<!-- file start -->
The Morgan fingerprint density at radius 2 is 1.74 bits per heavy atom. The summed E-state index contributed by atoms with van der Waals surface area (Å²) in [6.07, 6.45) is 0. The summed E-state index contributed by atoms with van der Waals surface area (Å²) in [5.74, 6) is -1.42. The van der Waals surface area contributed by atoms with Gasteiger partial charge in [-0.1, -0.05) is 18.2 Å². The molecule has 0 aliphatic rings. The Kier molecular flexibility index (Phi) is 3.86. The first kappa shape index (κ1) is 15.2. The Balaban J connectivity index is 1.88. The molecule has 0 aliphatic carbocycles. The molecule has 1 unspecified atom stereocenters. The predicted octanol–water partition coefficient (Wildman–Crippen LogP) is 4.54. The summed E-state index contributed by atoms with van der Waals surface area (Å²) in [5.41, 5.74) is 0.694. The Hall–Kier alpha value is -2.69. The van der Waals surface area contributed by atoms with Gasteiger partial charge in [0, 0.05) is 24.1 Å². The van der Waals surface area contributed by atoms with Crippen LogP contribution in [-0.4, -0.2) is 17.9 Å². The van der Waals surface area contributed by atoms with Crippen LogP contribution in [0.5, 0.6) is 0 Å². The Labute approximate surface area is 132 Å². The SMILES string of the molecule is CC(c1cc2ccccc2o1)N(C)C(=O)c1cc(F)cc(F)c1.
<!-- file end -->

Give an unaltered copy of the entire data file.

The Morgan fingerprint density at radius 2 is 1.74 bits per heavy atom. The summed E-state index contributed by atoms with van der Waals surface area (Å²) in [6.07, 6.45) is 0. The summed E-state index contributed by atoms with van der Waals surface area (Å²) in [5.74, 6) is -1.42. The van der Waals surface area contributed by atoms with Gasteiger partial charge in [-0.1, -0.05) is 18.2 Å². The molecule has 0 aliphatic rings. The Kier molecular flexibility index (Phi) is 3.86. The first kappa shape index (κ1) is 15.2. The Balaban J connectivity index is 1.88. The molecule has 0 aliphatic carbocycles. The molecule has 1 unspecified atom stereocenters. The predicted octanol–water partition coefficient (Wildman–Crippen LogP) is 4.54. The summed E-state index contributed by atoms with van der Waals surface area (Å²) in [5.41, 5.74) is 0.694. The Hall–Kier alpha value is -2.69. The van der Waals surface area contributed by atoms with Gasteiger partial charge in [0, 0.05) is 24.1 Å². The van der Waals surface area contributed by atoms with Crippen LogP contribution in [-0.4, -0.2) is 17.9 Å². The van der Waals surface area contributed by atoms with Crippen LogP contribution in [0.5, 0.6) is 0 Å². The Labute approximate surface area is 132 Å². The SMILES string of the molecule is CC(c1cc2ccccc2o1)N(C)C(=O)c1cc(F)cc(F)c1.